I know now that when I am anxious or nervous about something, my body’s natural reaction is to tense up all my muscles as part of its instinctive ‘freeze, flight or fight’ response (unfortunately it hasn’t compensated for the fact that as a result of my condition, my body’s flight response isn’t that reliable!). Therefore when that expectant noise occurs, my muscles are like a taut spring. The tension increases the distance and duration to which my body reacts. My obvious movements are even more exaggerated which as a result makes them a lot more noticeable.
As a child however, I never knew that all of this was linked to my disability and that I couldn’t help the way my body reacted. I often thought it was to do with my shy nature and that people were right to laugh and think it was strange because it wasn’t “normal”. I wish someone had explained my disability to me at that age in a more thorough way instead of just the standard “your muscles are tight and don’t move in the right way, so you need to do lots of physio and exercise to help them”.
This lack of information and understanding of our own condition is a common occurrence for those living with Cerebral Palsy. For most of us, our parents are given the diagnosis in the first weeks and months of our lives and we were given a certain amount of support to keep us as physically active and mobile – to get us as close to “normal” as possible (whether that be through physiotherapy, operations to loosen our muscles and straighten our legs to help us to walk better, or equipment like walking aids and AFOs/Splints). However, in my experience I was never really told explicitly that Cerebral Palsy is in essence a brain injury and that although in my case its primary effects were seen in my muscle tightness and leg movements, there were other less noticeable impacts it had on my life too – such as the startle reflex.
It wasn’t until adulthood when I applied for my first drive from Wheelchair Adapted Vehicle and one of the assessors told me that this “jumpiness” had a name and was a common symptom in people with Cerebral Palsy, that I actually began to find out more about my disability, become more accepting of it and started to see that it was actually okay to set boundaries in situations that would have triggered these involuntary movements. If I was in a building that was due to have a fire alarm test and I was aware of the procedures to go through in the event of a fire, then its okay to ask to leave the room to be somewhere quieter so the loud noise doesn’t cause your legs to spasm and your anxiety to get overwhelming. If I “jumped” at a sudden noise and someone else in the room proceeded to either laugh at me or be overly concerned about me, then its okay to assertively tell them that I’m alright, its something I can’t help and “please don’t draw attention to me!”.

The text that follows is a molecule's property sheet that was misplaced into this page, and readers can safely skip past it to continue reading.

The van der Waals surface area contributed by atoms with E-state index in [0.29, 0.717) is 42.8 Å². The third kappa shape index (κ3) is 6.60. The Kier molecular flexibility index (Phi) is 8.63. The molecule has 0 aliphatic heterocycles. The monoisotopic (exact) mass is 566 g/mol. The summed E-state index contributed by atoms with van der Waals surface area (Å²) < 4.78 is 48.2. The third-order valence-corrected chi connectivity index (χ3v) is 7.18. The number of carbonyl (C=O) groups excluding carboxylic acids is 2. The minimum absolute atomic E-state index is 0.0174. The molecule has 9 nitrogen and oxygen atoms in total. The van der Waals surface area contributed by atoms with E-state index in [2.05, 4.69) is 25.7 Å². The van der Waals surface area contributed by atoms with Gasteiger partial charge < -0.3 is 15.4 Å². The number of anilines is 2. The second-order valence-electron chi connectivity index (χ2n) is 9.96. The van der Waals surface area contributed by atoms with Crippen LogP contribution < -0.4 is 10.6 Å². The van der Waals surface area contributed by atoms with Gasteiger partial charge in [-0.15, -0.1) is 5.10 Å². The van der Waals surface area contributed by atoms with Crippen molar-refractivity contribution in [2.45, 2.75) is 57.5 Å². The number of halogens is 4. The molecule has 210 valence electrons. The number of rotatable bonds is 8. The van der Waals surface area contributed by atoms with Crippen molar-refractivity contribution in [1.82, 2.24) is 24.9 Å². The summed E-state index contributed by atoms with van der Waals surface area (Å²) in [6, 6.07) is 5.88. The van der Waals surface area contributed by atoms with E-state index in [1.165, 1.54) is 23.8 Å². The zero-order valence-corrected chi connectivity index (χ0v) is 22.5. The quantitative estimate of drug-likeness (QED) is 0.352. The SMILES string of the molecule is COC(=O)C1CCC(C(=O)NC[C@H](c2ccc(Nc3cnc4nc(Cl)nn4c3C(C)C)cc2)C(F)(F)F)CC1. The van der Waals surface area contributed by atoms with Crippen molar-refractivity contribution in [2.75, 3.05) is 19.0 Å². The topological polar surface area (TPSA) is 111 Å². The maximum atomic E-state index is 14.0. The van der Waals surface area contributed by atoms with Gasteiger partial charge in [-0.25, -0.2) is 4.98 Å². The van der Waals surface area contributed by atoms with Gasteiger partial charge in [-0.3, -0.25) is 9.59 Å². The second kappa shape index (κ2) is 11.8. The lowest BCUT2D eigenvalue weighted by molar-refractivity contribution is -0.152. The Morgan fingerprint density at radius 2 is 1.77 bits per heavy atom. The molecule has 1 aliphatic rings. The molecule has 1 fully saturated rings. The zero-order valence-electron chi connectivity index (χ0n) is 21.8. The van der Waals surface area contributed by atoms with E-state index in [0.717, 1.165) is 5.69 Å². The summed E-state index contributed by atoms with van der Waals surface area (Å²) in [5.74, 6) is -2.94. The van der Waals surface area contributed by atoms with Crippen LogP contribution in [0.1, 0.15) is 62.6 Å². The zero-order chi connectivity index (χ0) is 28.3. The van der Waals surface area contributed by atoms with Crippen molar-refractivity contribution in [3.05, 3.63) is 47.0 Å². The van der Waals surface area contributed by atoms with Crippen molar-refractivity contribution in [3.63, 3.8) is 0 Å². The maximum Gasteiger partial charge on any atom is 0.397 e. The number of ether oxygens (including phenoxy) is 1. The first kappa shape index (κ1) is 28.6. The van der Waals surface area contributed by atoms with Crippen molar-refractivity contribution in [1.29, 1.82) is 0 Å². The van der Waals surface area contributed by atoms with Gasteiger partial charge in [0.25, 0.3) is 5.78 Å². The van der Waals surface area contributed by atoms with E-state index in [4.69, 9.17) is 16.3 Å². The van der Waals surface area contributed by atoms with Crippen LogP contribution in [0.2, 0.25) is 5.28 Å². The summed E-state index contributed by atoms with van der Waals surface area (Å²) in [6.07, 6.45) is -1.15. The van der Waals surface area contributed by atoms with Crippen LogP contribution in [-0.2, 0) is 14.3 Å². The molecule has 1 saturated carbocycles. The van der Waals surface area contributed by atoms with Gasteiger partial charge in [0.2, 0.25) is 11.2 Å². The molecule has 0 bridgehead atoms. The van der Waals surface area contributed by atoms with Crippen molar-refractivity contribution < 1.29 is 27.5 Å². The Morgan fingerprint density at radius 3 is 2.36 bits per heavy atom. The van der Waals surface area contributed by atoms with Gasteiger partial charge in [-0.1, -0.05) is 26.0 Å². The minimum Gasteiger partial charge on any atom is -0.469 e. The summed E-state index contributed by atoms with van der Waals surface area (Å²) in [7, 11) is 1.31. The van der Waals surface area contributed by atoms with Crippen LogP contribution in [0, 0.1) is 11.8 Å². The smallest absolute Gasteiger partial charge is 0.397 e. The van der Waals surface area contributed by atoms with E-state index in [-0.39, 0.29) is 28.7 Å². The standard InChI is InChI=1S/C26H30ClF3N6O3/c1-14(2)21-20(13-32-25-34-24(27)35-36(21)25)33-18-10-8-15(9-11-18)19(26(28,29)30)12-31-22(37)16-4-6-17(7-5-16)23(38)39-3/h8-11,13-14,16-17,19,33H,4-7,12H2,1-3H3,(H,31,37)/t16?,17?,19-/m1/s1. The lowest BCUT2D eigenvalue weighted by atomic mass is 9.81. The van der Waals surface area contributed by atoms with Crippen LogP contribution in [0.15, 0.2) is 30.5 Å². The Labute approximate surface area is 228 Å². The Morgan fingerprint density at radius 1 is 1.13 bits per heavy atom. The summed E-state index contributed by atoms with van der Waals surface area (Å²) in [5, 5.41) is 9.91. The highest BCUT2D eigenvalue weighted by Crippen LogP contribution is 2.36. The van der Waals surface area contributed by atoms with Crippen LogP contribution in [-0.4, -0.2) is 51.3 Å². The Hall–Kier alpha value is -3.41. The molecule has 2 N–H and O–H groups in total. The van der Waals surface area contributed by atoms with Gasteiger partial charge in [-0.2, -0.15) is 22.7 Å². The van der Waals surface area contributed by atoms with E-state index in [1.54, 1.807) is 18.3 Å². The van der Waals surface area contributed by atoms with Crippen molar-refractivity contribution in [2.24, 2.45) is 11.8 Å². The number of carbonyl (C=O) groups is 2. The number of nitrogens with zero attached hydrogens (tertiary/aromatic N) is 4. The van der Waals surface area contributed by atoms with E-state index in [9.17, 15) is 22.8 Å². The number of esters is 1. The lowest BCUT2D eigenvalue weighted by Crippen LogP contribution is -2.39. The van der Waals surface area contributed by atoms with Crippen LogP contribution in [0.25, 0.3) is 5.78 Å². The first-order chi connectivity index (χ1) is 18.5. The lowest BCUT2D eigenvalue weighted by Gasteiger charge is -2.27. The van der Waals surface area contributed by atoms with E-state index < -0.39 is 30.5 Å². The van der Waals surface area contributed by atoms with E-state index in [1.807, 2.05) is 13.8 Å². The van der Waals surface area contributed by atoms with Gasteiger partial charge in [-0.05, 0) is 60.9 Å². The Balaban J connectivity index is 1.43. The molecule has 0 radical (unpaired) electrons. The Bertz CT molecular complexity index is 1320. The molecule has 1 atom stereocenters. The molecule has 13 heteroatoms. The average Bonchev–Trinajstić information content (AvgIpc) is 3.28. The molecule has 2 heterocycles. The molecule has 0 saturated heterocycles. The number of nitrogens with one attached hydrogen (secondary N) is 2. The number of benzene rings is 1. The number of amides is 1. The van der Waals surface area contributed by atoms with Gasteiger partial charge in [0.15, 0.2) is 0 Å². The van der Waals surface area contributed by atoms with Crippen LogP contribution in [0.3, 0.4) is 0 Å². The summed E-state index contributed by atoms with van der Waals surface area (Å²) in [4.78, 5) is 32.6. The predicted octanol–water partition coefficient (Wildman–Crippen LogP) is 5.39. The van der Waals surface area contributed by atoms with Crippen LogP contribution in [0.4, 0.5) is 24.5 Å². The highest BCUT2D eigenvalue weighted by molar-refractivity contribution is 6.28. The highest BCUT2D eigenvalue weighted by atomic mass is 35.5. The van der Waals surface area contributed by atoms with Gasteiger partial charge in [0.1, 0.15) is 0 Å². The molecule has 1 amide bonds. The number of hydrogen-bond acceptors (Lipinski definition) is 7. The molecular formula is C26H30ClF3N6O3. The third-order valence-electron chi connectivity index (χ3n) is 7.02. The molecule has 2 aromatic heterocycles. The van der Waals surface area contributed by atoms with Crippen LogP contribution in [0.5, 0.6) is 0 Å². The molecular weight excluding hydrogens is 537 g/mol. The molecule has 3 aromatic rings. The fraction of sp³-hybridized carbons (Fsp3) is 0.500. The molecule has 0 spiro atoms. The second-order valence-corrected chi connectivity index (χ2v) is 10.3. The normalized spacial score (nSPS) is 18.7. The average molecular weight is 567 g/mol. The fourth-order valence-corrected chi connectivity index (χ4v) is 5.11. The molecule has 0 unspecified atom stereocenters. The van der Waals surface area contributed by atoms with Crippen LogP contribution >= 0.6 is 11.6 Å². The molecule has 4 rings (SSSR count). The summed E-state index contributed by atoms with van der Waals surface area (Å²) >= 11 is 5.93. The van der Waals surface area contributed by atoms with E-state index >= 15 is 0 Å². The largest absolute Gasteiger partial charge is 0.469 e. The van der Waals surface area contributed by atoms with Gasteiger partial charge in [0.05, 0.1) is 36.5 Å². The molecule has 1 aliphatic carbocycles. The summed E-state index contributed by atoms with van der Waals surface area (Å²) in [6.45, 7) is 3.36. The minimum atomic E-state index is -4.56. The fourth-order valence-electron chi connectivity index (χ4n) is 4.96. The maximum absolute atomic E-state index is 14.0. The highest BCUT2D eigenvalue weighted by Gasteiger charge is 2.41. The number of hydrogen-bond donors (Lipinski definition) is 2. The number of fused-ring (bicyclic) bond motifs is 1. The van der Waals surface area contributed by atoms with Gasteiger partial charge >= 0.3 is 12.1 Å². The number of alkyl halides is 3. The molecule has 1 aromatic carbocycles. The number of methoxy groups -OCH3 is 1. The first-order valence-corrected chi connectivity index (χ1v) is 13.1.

I don’t want to come out and say for definite that if I had this knowledge and understanding of my disability at a young age then it would have made me less ashamed and self conscious of it. On the contrary in some ways I think it might have actually made me despise my disability more! But if those around me – parents, family, teachers, medical professionals – could have been more aware of it – known not to be concerned about it or draw attention to it and perhaps given me the confidence to know that it was nothing to worry about, people would be wrong to laugh at it and that I could get some space in situations that were causing me that much stress, discomfort and anxiety – then maybe I would have had accepted my disability and had more self esteem and confidence than I do now.